it’s an interesting idea and visually kind of neat, but having garbage in my surroundings is not my idea of aesthetically pleasing, however eco-friendly it may be.
While we’ve seen several mentioned as projects for elementary school classrooms, it seems like a great project for the backyard, too.
Much easier with classrooms since we can collect from many families, but still do-able for a single family if you drink enough milk (and maybe get some from friends).

Arillaga doesn’t get into the specifics of how she built her igloo, but I was able to find some milk jug igloo instructions from another schoolteacher who did the same thing! Her igloo didn’t use as many jugs as the one at Maker Faire: only 155 of them.
At Maker Faire Bay Area, teacher Katy Arillaga built an igloo out of old milk jugs.

A milk jug igloo is a great project for a classroom, nature center, library, children’s museum, daycare center, recycling center or dozens of other places that seek to inspire children.
For example, the children in Classroom 1 at Midland Christian School (Midland, Michigan) built the 428-jug igloo shown here after collecting (and cleaning) milk cartons for about 3 weeks.
Pre-plan Your Entire Unit – Your igloo will be part of "a complete breakfast." In other words, it will complement the unit that you are teaching.–whether it’s snow, Winter, seasons, geography & cultures, ecology or some other topic.
You can easily build an milk jug igloo in your classroom with some planning, lots of milk jugs and hot glue.
Place an Emphasis on Reading – Your completed igloo will be great for a reading nook, so you’ll want to make a special emphasis on what you read as you collect jugs and build your igloo.
The milk jug igloo provides all sorts of opportunities for links to social studies, math, science and reading topics (many of which are listed below).
Promote Jug Collection – Our milk jug igloo took more than 400 milk jugs.

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All it takes is about 430 milk jugs and lots of hot glue and patience.

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The first two layers contain water and provide stability to the rest of the structure, and is built upon using layers of fewer jugs until completed.
She built a version of this recyclable structure to Makre Faire Bay Area 2011.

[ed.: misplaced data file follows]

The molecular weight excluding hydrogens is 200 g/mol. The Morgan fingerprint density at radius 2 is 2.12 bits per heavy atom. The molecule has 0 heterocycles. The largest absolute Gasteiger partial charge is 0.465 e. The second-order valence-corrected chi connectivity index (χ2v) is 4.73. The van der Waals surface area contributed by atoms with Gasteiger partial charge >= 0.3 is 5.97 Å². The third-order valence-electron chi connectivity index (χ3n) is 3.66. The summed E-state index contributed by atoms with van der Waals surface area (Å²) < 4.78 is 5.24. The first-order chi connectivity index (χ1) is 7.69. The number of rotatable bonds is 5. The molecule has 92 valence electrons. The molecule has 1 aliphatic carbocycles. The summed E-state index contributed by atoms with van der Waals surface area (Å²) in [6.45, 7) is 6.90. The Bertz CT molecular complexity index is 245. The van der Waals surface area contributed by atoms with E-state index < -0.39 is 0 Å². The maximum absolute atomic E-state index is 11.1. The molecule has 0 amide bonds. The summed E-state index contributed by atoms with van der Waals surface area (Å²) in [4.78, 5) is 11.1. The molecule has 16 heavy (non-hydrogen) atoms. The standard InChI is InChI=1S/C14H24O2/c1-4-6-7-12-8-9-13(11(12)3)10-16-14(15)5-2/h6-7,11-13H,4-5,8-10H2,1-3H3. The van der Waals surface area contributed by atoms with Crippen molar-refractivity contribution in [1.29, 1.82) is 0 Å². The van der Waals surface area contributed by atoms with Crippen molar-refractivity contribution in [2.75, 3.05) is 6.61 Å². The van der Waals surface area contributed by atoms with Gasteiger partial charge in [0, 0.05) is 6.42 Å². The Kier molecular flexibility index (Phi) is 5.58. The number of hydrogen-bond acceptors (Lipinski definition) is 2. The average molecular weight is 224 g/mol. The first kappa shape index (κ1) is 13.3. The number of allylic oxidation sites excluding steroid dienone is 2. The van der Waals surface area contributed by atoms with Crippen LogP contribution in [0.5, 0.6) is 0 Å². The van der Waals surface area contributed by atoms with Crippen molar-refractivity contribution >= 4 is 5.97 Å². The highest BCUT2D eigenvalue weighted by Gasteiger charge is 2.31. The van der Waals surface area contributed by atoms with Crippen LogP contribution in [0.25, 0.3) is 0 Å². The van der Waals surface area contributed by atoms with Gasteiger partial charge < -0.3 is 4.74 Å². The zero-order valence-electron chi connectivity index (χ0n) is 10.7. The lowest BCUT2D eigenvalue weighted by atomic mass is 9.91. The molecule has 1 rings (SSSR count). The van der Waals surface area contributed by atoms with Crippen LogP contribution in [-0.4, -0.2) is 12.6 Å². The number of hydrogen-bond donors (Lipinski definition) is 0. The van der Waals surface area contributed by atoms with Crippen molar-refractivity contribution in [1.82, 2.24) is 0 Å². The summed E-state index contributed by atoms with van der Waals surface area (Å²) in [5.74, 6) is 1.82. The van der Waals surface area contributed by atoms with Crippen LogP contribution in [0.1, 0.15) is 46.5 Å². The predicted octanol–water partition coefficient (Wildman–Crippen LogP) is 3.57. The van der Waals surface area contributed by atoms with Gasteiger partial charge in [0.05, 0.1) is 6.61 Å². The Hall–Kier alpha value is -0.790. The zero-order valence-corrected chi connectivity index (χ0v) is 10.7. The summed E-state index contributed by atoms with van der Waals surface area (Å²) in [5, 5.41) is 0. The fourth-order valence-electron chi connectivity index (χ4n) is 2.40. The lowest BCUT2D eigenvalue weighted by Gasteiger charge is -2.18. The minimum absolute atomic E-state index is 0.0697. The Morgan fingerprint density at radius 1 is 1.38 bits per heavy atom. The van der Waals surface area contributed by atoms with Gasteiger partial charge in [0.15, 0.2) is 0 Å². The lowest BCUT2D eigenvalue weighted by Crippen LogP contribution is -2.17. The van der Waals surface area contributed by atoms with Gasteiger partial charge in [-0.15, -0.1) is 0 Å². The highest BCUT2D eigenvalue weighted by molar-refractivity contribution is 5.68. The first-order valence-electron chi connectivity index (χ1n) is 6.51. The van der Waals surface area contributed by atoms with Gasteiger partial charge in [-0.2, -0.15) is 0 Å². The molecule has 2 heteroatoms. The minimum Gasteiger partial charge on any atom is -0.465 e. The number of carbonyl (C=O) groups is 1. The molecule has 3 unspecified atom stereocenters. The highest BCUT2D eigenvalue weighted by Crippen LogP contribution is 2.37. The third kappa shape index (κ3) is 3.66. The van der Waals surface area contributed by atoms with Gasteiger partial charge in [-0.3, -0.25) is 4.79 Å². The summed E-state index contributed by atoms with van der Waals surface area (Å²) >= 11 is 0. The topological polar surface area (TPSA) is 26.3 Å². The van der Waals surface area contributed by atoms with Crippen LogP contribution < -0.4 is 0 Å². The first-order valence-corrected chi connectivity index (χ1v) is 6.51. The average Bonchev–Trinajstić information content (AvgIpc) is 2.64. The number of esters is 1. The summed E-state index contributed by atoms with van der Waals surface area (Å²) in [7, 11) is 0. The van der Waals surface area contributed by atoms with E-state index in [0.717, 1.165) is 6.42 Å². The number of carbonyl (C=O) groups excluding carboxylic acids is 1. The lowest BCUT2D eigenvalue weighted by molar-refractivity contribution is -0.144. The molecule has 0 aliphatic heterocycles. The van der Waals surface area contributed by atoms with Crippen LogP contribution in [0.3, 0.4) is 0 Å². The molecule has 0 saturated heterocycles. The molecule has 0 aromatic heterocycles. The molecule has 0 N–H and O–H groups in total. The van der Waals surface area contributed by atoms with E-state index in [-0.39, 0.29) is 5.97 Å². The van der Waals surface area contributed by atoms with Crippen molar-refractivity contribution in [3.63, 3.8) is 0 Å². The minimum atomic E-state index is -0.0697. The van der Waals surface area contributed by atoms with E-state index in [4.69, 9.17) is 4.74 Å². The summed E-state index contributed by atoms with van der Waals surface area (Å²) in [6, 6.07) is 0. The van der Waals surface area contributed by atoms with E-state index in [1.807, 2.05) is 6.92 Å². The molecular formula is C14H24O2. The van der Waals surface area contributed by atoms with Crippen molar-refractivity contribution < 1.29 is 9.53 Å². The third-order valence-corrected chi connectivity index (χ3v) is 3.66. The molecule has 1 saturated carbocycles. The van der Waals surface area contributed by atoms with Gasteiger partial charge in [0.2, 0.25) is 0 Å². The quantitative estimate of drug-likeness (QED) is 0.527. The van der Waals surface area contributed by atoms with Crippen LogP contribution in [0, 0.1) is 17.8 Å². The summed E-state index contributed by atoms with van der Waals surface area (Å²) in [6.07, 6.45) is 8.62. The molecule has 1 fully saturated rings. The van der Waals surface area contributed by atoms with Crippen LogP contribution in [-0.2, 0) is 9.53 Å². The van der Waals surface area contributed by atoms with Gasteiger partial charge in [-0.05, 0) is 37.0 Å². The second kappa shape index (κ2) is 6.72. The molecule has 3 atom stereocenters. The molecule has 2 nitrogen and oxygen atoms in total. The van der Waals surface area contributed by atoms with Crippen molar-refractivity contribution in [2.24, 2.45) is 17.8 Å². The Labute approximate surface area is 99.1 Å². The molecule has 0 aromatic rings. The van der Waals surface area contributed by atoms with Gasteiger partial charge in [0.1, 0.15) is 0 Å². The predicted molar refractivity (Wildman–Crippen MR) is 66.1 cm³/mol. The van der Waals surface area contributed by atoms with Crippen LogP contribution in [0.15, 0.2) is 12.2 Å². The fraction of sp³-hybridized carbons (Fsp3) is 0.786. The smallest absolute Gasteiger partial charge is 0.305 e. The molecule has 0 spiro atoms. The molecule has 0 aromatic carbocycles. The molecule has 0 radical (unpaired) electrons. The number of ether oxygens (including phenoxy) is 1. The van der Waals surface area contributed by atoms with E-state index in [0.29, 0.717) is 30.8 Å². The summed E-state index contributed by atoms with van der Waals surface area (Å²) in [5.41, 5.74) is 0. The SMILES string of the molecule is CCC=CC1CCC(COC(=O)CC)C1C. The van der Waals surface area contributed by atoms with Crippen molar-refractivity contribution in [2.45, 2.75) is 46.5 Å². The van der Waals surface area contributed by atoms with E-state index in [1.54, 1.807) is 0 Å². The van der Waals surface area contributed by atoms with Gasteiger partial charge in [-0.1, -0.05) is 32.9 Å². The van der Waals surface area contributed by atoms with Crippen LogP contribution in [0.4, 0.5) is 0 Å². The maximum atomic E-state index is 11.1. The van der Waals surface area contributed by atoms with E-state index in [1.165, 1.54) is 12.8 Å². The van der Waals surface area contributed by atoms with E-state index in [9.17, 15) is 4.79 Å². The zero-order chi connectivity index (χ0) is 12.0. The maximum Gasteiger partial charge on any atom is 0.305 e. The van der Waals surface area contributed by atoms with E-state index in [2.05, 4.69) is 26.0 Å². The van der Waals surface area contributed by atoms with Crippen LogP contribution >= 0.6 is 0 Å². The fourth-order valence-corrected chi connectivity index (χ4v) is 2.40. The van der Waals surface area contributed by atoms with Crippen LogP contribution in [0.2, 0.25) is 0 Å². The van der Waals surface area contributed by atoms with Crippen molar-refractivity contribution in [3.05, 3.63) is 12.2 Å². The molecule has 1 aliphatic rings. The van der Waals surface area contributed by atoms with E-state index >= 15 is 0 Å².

Make: and Maker Faire are registered trademarks of Maker Media, Inc.
Watch more videos from Maker Faire Bay Area.

Preschool students from Chesterbrook Academy in Bloomington collected more than 500 milk jugs to create "Project Igloo," a creative learning environment for the winter season.

Saw this milk jug igloo at the day care my sister works at.
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Saw this milk jug igloo at the day care my sister works at.
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If I had stopped to read just how many jugs we needed for an igloo before I showed it to my kids and mother, I might have had second thoughts, but I didn’t.
After that, we glued sets of two jugs handle sides together and then added them to the igloo.
The kids and I glued the sets of blocks together inside, and Scott glued them to the igloo outside.
Oh, and we started collecting more jugs to make another igloo.
We just glued the jugs in an arch and then glued them to the igloo.

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It took 3 weeks to collect the 428 milk jugs used to make the igloo.
A native Floridian builds an igloo on the banks of the Speed River in Guelph, Ontario.
This milk jug igloo was part of a unit on snow.
This extremely cool video will teach you how to make an extremely cool sugar cube igloo.
The Igloo Portable Ice Maker, Model is the ICE 102C Silver and it is great.
Space aliens demonstrate igloo construction.
We finally built our milk jug igloo.
Step by step guide on how to build an igloo.
Instuctional video for space aliens conducting expeditions in northern regions of planet earth.
Where does the death in the dramatic ‘Homeland’ finale rank on the list of most shocking TV deaths? Jake Tapper reports.

All you need is a general idea of what you want the igloo to look like, a bit of imagination, lots of milk jugs, a HIGH temperature hot-glue gun, glue sticks (high temp, LONG glue sticks), and a bit of patience.

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“We had all our friends and family drink the milk and save the bottles, and 1,700 bottles later, we have an igloo,” Leatherman said.

I made most of it but I have a little OCD and I am getting really frustrated that the jugs are not turning out straight and I am having trouble making the top go into a closed circle.
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Hi, I have been saving milk jugs for a couple years so I could make an igloo.